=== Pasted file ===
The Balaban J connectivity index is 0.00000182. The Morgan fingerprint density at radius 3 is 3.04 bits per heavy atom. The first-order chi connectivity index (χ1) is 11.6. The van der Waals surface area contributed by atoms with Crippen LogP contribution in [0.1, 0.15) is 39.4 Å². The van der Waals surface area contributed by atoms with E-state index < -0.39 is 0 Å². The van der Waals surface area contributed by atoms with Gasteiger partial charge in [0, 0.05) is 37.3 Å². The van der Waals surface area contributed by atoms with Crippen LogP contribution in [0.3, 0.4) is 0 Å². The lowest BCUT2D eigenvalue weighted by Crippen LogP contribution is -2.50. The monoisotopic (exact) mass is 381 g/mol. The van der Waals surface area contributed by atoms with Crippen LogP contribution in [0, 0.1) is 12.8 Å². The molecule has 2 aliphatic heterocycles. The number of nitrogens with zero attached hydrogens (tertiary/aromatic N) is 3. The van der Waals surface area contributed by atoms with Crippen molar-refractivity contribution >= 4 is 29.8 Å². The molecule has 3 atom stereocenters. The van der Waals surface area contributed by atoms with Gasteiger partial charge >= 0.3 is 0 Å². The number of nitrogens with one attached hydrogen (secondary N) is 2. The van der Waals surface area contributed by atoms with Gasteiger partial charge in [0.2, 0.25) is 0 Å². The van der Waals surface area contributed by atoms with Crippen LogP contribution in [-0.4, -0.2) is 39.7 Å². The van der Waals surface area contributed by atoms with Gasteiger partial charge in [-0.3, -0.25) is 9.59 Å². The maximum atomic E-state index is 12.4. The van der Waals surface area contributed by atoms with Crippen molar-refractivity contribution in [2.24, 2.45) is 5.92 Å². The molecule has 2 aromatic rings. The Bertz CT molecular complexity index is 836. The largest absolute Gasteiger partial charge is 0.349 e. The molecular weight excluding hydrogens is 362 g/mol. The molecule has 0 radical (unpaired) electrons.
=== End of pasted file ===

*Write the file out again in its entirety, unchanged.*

The Balaban J connectivity index is 0.00000182. The Morgan fingerprint density at radius 3 is 3.04 bits per heavy atom. The first-order chi connectivity index (χ1) is 11.6. The van der Waals surface area contributed by atoms with Crippen LogP contribution in [0.1, 0.15) is 39.4 Å². The van der Waals surface area contributed by atoms with E-state index < -0.39 is 0 Å². The van der Waals surface area contributed by atoms with Gasteiger partial charge in [0, 0.05) is 37.3 Å². The van der Waals surface area contributed by atoms with Crippen LogP contribution in [0.3, 0.4) is 0 Å². The lowest BCUT2D eigenvalue weighted by Crippen LogP contribution is -2.50. The monoisotopic (exact) mass is 381 g/mol. The van der Waals surface area contributed by atoms with Crippen LogP contribution in [0, 0.1) is 12.8 Å². The molecule has 2 aliphatic heterocycles. The number of nitrogens with zero attached hydrogens (tertiary/aromatic N) is 3. The van der Waals surface area contributed by atoms with Crippen molar-refractivity contribution >= 4 is 29.8 Å². The molecule has 3 atom stereocenters. The van der Waals surface area contributed by atoms with Gasteiger partial charge >= 0.3 is 0 Å². The number of nitrogens with one attached hydrogen (secondary N) is 2. The van der Waals surface area contributed by atoms with Gasteiger partial charge in [0.2, 0.25) is 0 Å². The van der Waals surface area contributed by atoms with Crippen LogP contribution in [-0.4, -0.2) is 39.7 Å². The van der Waals surface area contributed by atoms with Gasteiger partial charge in [-0.3, -0.25) is 9.59 Å². The maximum atomic E-state index is 12.4. The van der Waals surface area contributed by atoms with Crippen molar-refractivity contribution in [2.24, 2.45) is 5.92 Å². The molecule has 2 aromatic rings. The Bertz CT molecular complexity index is 836. The largest absolute Gasteiger partial charge is 0.349 e. The molecular weight excluding hydrogens is 362 g/mol. The molecule has 0 radical (unpaired) electrons.